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Last Saturday I was approached by a woman who asked, “Do you read?”
Quite taken aback, I asked her, “Why are you asking?”
She said, “I’m working for a charity aimed at encouraging people to learn to read.”
“And you thought that maybe the market would be the first place to look?” I said.
Luckily, she moved on as it wasn’t going too well.
I’m sure she meant well but what are these people thinking, sending a poorly prepared, badly trained person out to represent their business. Even charities need to have trained and knowledgeable staff. It’s not enough just to be a do gooder.
This lady was given some books and told to give them to people who can’t read to encourage them to learn. How ludicrous!
And what is more ludicrous is that they assumed that our market would be the place to find them.
I make gourmet fudge, am a professional blogger, build websites and teach social media marketing. Chris on the stall next to me is an extremely talented artist who sells his pictures of London in print form. Scot and Jill on the other side make delightful collector’s pieces and Paul behind me makes beautiful hand made shirts. These are the type of people you find at craft markets.
Who ever sent this poor lady – shame on you!
The art of power dressing seemed to fade with the passing of the 1980s, along with bubble perms and Joan Crawford-esque shoulder pads. However, as a woman in business who wishes to be taken seriously, pulling off a strong, formal style in the workplace can help to boost your confidence and keep you on top of your game.
The Telegraph cites the late Baroness Thatcher as one of the spearheads of the power dressing revolution, and while you might not want to emulate her style, you’d be a fool not to want to command the levels of confidence and respect that she did.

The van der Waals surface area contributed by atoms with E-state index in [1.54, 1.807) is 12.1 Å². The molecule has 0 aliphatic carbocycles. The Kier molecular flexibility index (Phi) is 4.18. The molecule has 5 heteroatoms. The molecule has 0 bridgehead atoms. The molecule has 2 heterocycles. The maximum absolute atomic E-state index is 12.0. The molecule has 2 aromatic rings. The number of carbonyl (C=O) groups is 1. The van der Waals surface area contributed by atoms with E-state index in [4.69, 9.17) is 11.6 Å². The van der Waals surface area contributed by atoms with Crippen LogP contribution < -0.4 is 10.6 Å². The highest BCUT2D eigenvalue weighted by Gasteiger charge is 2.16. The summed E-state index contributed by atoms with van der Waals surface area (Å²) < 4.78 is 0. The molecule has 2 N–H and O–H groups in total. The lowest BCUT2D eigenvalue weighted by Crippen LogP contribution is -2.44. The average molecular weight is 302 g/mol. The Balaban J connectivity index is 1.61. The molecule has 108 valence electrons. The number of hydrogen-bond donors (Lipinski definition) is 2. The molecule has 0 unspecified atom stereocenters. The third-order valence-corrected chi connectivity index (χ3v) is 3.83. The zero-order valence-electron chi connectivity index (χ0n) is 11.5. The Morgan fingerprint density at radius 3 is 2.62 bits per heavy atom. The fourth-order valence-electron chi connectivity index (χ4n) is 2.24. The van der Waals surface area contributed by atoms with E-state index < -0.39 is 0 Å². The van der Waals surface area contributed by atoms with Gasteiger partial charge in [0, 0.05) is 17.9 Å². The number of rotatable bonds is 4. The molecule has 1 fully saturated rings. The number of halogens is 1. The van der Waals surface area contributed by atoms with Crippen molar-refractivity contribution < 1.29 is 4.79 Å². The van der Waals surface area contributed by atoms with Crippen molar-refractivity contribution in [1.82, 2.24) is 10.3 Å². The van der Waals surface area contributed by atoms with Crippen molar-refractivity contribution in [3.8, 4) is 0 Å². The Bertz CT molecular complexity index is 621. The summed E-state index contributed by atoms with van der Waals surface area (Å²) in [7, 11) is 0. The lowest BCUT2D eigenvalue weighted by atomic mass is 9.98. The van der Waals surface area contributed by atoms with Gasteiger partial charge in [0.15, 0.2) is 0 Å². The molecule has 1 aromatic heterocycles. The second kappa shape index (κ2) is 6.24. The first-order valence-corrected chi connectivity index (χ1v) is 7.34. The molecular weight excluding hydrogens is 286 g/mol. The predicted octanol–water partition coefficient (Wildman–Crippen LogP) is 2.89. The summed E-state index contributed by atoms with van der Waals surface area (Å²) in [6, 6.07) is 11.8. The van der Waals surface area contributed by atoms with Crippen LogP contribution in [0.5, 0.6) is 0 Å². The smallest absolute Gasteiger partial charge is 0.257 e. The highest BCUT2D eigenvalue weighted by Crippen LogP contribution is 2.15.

Power dressing doesn’t mean dressing like a man. After all, who said they were in charge anyway? Real power dressing is more about being able to wear something smart and modern which still reflects your own personality and unique style. This can be as simple as changing your handbag or wearing a different perfume. Here are some top style tips to dressing for success in the modern workplace.
- Basic blazers for everyday: blazers are making a comeback, and in a big way. No longer are they frumpy, schoolmarm pieces, but are now on-trend and ideal to throw over your work outfit to give you that polished, classy edge. A basic black blazer will go with everything, and for the warmer seasons, a lighter grey blazer will be perfect with your summer dresses and skirts.
- Sexy skirts for high pressure meetings: being sexy doesn’t mean wearing overly tight and short dresses or skirts. Indeed, some of the most fashionable skirts for women are longer, more flowing and less tailored than they used to be. Choosing a feminine piece for a high-powered, male-dominated meeting can help you connect with your inner strength and stay confident throughout.
- Bag a perfect work bag: work bags shouldn’t be big and bold, even if that’s your preference for day bags. Stick to neutral colours such as browns, blacks and beiges, and choose a smaller, more discreet handbag which will not detract from your carefully chosen outfit.
- Well-heeled: wearing appropriate shoes for the workplace is certainly a safety consideration, particularly if you have to work on uneven surfaces from time to time. However, the range and types of shoes you can wear will depend a lot on your industry. Creative types working in marketing or graphic design companies may have the chance to be more experimental with their shoe choices, but for ladies working in law firms or accountancy practices, sticking to basic black courts or pumps is the order of the day.
- Make it up right: makeup for work is still a contentious subject, even in 2013. Many women still feel the need to go in full makeup every day, which is fine if that gives them the boost they need. However, it can be good to take stock of what is in your makeup bag from time to time and make sure it still suits you. Bright red lipstick is fine once in a while, but remember to keep everything else incredibly subtle if that’s your choice.
In this fast, high tech world, we are always in a rush, avoiding anything that seems to slow us down, sometimes even the principles of professionalism and politeness fall by the wayside.
Email, of-course is a fast and efficient way of communicating. It’s fast, it can be automated, it has a vast reach, nearly everyone uses it and it is easily archived for future reference.
I do understand why people hate e-mails though! Quite often, the principles of curtious communication go out of the window when writing emails. I’ve had corporate emails with spelling and grammar mistakes, something you would never see in a written letter.
There is one medium that is neglected by many online businesses, the phone call. In fact, sometimes it is so difficult to find a contact phone number on websites that one has to resort to email even though the inquiry might be urgent.